Tuesday, August 24, 2010

Question of the Week (11/19/10)

There will be a quiz on the second half of Book the Second on Tuesday 11/23 (Chapters 15-24).

Choose ONE of the following and answer completely. Use at least three quotes from the text in MLA format.

1) By now, you are fully acquainted with Madame Defarge's appearance, motivation, and intentions. Dickens uses Madame Defarge to contrast to Lucie Manette. He reveals their characters through imagery, dialogue, and figurative language. Compare and contrast the two women and include the following attributes: their appearance, feelings toward other characters, character traits, goals in life, actions, and the narrator's comments (i.e. what does Dickens reveal to the reader about them).

2) Dickens uses Jarvis Lorry and Miss Pross as protectors and caretakers of Lucie Manette. Using evidence from the text, cite 3 examples in MLA format to support this.

3) An overarching theme in A Tale of Two Cities is the corruption of the ruling class and its long lasting and devastating effects on the lower class. Using evidence from the text, cite 3 examples in MLA format to support this theme.

16 comments:

erbear508 said...

In the exchange between Miss Pross and Mr. Lorry, they both show their affecction and dedication for the protection of Lucie Manette. When Miis Pross says: "Yes, I am very much put out" (100), Mr. Lorry inquires why and she explains: "I don't want dozens of people who are not at all worthy of Ladybird, to come here looking after her" (101). This shows that Miss Pross is not only angry that she has to deal with dozens of people, but also that she believes her mistress to be above them all. Often people think the ones they love are too good for them because they want to protect them. Mr. Lorry shows his wanting to protect Lucie also when Miss Pross is done explaining; "'Dear me!' said Mr. Lorry, as the safest remark he could think of." (101) Clearly Mr. Lorry has the same intensions as Miss Pross he is just more quiet about them!

Parker Gardner said...

Throughout the book A Tale Of Two Cities there are many examples of the corruption and cruelness of the upper class and its effects on the lower class of France. One example of this is when a carless aristocrat recklessly careens through the narrow streets of Paris with fatal consequences. As he rounds a corner he runs down and kills a child under his wheel. All he has to say to the bereaved father is “it is extraordinary to me that you people cannot take care of yourselves and your children. One or the other of you is forever in the way. How do I know what injury you have done my horses? (and then) I would ride over all of you willingly and exterminate you from this earth” (116) the aristocrat’s cruel and oppressive words and actions result in the father of the child finding and killing the aristocrat. Another example of upper class corruption is found in the description of a wealthy lord and his trappings of extravagance. “it took four men…the chief of them unable to exist without two gold watches…to conduct the chocolate to Monseigneur’s lips.” (110) This level of unnecessary luxury in contrast with how the people of France were living at the time shows the corruption of the upper class and the reasons for the tension and anger between the two classes. A final example of the effects of the corruption of the upper class on the lower class is found in the treatment of a certain villain Foulon. (With regard to Foulon) “Dragged, and struck at, and stifled by the bunches of grass and straw that were thrust into his face by hundreds of hands, torn bruised, panting, bleed, yet always entreating and beseeching for mercy.” (223) This brutal yet common felt as justifiable treatment of the aristocrat shows the anger and passion of the lower class and the effects of the upper class’s years of oppressing the lower class. I agree with Erin that both Mr. lorry and Miss Pross are dedicated to and try to protect Lucie. They both care about her and want nothing but the best for her.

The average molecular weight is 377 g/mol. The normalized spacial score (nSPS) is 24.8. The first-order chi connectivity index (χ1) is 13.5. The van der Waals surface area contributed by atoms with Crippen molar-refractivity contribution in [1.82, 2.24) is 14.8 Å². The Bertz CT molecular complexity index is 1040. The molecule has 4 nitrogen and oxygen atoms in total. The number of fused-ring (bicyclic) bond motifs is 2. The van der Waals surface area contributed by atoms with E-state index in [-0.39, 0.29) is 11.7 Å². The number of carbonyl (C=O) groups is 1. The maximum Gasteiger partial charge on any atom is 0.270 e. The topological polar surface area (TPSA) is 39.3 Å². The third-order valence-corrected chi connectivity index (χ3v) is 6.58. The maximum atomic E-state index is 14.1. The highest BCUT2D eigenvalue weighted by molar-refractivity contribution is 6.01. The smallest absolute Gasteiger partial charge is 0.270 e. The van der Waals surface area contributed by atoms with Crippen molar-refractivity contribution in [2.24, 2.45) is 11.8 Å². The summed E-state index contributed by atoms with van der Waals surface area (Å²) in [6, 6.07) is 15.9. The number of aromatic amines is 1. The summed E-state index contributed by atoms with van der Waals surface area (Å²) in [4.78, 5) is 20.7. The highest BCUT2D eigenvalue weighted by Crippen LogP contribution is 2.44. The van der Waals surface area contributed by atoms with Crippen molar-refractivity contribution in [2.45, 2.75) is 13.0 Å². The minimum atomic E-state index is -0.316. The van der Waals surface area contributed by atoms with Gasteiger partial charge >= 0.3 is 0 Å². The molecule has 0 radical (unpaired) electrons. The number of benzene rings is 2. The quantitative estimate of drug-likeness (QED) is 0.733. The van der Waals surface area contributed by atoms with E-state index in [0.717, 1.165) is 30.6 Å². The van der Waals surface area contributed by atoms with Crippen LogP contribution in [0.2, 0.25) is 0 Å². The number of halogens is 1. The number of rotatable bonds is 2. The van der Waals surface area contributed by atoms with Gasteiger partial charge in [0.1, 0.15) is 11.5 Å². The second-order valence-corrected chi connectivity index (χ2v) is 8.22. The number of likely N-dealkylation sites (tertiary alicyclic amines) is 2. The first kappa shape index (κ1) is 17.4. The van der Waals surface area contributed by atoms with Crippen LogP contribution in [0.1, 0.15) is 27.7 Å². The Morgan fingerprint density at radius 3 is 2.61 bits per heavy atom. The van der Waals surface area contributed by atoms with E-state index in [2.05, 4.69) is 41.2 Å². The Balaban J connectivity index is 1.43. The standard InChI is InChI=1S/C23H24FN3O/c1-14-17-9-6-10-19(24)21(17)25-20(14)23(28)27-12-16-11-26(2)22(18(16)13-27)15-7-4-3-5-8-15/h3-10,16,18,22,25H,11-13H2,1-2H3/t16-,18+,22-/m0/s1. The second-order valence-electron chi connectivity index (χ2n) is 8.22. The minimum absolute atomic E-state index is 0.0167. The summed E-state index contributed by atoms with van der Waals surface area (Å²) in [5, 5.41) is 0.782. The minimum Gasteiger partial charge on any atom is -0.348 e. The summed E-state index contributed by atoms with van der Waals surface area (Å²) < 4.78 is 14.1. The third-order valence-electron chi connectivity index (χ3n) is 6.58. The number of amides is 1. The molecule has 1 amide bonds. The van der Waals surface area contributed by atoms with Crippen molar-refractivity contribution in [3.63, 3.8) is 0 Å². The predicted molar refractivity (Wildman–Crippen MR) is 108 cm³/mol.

anthony said...

I agree with the first comment that the exchanges Mr. Lorry and Miss Pross often show how much both of them care about her. The first time Miss Pross shows up, after Mr. Lorry accidentally makes Lucie pass out, she gets mad at him and says "couldn't you tell her what you had to tell her without frightening her to death?"(35). Later, When Mr. Lorry is talking to Miss Pross at Lucie's house, Miss Pross says "I am very much put out about my lady bird"(100). This was in response to Jarvis asking how she was, so it shows how even the mood she's in depends on Lucie. She is the only thing Miss Pross thinks about. Another example of Mr. Lorry being a guardian of Lucie is when Stryver tells Mr. Lorry his plan to marry her. Mr. Lorry immediately responds, "Oh, dear me!"(147). He does not want Stryver to marry Lucie and convinces him not to. This shows how much he cares about her, and the fact that Stryver decides to talk to Mr. Lorry about it shows how other characters consider him to be a sort of caretaker of Lucie.

Carl Tischbein said...

I agree with both Anthony and the first comment in that both Mr. Lorry and Ms. Pross are protectors of Lucie. The first example can be found when Mr. Lorry tells Lucie about her father: "But [Dr. Mannette] has been - been found. He is alive" (34). Although he manages the family's affairs, he did not have to tell her personally or even take her to Paris. Obviously he is caring for her. When Lucie faints at the news, Ms. Pross soon jumps in and addresses the servants - "Why don't you go and fetch things, instead of standing there staring at me? ...If you don't bring the smelling-salts, cold water, and vinegar, quick, I will" (34). She then goes on to Lucie, "calling her 'my precious!' and 'my bird!' and spreading her golden hair aside over her shoulders with great pride and care" (34). Later, Ms. Pross also talks about Lucie - "I don't wan dozens of people who are not at all worthy of Ladybird, to come here looking after her" (101). Obviously both Ms. Pross and Jarvis Lorry care for and take care of Lucie.

Haiti quilter said...